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Borehole, toilet — making a difference

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The cholera outbreak experienced in the country about four years ago emphasised, for villagers here in Chibuwe, the importance of access to clean and safe water.

An ambitious programme which saw the construction and upgrading of over 300 blair toilets and 50 boreholes came as a blessing to villagers like Esther Sithole (59), an elderly woman who used to travel a very long distance to fetch clean water for household use.

“This programme has helped us a lot,” she reflects. “Before we had this borehole here, we used to travel several kilometres to the nearest borehole.”

To tighten safety measures, she says, they have been given water purification pills which they occasionally throw into the borehole as a safeguard.

Her husband, 74-year-old James Makepesi Sithole, said his household, which includes four wives and about 40 children, was miraculously spared the ravages of cholera.

“So the boreholes were more like a preventive measure,” says Sithole, an elder with the Zion Christian Church.

The water and sanitation programme, spearheaded by the Zimbabwe Red Cross Society (ZRCS), covered both households and schools.

One of the benefitting schools, Chibuwe High School, was founded in 1979 by Mutape Phineas Mutorwa Chibuwe and currently has an enrolment of 1 169 students, according to the headmaster Cames Khosa.

“According to our enrolment figures, ideally, we should have 66 holes (for the pit latrines), but we had only 30.
But now they are 34 including the ones built by the Red Cross,” he says.

Thomas Mutonhere, the principal environmental Health technician for Chipinge District, says Ward 20 in the area is low-lying and therefore experiences extremely high temperatures and erratic rainfall patterns.

“This area is close to Save River so when floods are experienced, they leave people vulnerable to the outbreak of diseases such as cholera. The last time when that happened, some people were moved to higher parts of the ward. So they were left with nothing and had inadequate water supplies,” he says.

“That forced them to share water from shallow wells and that meant for three to four years, they were subjected to cholera infections.”

ZRCS trained 66 volunteers in Chipinge under the Participatory Health and Hygiene Education (PHHE) programme which empowers people to establish community-based health solutions to the cholera outbreak.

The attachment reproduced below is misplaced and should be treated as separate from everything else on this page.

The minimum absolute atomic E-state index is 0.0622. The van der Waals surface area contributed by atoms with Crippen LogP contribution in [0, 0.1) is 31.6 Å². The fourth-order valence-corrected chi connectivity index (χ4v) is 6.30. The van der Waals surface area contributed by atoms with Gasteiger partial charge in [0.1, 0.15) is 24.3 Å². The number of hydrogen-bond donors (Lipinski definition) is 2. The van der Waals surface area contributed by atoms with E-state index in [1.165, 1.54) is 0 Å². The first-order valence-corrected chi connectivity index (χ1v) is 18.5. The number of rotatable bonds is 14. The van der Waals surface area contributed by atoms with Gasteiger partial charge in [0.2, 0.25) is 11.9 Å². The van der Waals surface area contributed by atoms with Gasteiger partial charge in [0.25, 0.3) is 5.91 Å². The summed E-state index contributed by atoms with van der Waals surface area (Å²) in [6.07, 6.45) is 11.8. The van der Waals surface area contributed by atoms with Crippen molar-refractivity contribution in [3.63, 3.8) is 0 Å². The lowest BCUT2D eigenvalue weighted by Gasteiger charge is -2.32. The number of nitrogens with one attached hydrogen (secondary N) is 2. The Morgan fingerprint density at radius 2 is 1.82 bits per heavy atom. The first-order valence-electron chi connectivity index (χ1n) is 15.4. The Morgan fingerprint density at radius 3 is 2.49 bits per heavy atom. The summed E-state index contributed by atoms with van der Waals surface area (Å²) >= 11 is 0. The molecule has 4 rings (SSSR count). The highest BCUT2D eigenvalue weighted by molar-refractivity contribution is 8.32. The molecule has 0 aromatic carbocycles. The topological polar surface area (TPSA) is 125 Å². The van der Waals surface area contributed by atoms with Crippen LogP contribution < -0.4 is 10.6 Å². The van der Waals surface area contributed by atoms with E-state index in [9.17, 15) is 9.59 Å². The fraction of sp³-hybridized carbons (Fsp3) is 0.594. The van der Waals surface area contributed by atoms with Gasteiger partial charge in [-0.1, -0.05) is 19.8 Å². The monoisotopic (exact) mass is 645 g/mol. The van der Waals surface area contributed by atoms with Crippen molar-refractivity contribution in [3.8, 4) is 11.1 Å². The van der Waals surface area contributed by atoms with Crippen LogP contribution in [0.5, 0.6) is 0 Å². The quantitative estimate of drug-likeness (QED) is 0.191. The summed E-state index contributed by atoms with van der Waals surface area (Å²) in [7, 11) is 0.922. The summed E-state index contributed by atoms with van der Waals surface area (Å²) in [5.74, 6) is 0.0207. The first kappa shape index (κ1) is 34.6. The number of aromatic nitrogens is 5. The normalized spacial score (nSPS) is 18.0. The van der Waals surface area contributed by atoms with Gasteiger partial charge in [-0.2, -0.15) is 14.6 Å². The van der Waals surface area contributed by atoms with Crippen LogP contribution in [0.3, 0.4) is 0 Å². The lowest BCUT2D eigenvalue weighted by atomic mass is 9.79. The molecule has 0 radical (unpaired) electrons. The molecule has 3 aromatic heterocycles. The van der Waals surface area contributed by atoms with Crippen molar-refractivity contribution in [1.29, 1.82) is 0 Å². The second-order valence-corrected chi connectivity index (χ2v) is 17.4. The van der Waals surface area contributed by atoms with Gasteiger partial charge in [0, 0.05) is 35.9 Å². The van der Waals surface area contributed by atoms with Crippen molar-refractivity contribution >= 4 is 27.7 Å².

In turn, the volunteers cascaded the knowledge imparted to them to their communities through health clubs established by the humanitarian organisation.

“The organisation also gave us sanitaryware in 14 schools and 100 households in Ward 20 and Ward 25,” said Mutonhere.

Some of the water sources were damaged during floods that hit the area three years ago. The floods marooned villagers and drowned livestock and wildlife in Middle Sabi as heavy rains pounded the area and the Civil Protection Unit had to deploy rescue teams that included security officers.

Mutonhore said water sources in the area were extensively damaged by the floods and so far, only 38 boreholes in the two wards have been rehabilitated.
Over 700 people reportedly had their homesteads washed away.

“So we have these internally displaced people in the two wards who need education, water and sanitation facilities as well as good hygiene practice,” Mutonhore said.

The primary targets of the programme are those affected by the cholera outbreak as well as those who were internally displaced.

Provincial medical director for Manicaland, Milton Chemhuru, says their relationship with the humanitarian organisation, has had a positive impact in the community.

“(There has been an) improvement of coverage of water and sanitation in the community, especially at Chisumbanje area, which is hard hit with cholera outbreaks,” he says.

He adds that there has also been a reduction in cases of diarrhoeal diseases and improved knowledge in issues related to such diseases. He highlighted the need to continue such fruitful partnerships in humanitarian interventions between the Ministry of Health and Child Welfare and the ZRCS in the province.

ZRCS marketing and public Relations officer, Takemore Mazuruse says their intervention in Chipinge was a response to the cholera outbreak in the area reported this year.

The intervention was made possible through a $300 000 Disaster Relief Fund from the International Federation of the Red Cross and Red Crescent Societies.

“Our intervention was both emergency and developmental,” Mazuruse says. “Emergency in terms of measures we put in place to curb the imminent crisis and developmental in terms of educating the community on how to prevent and respond to future cholera outbreaks as well as upgrading the water and sanitation situation in the project area.”

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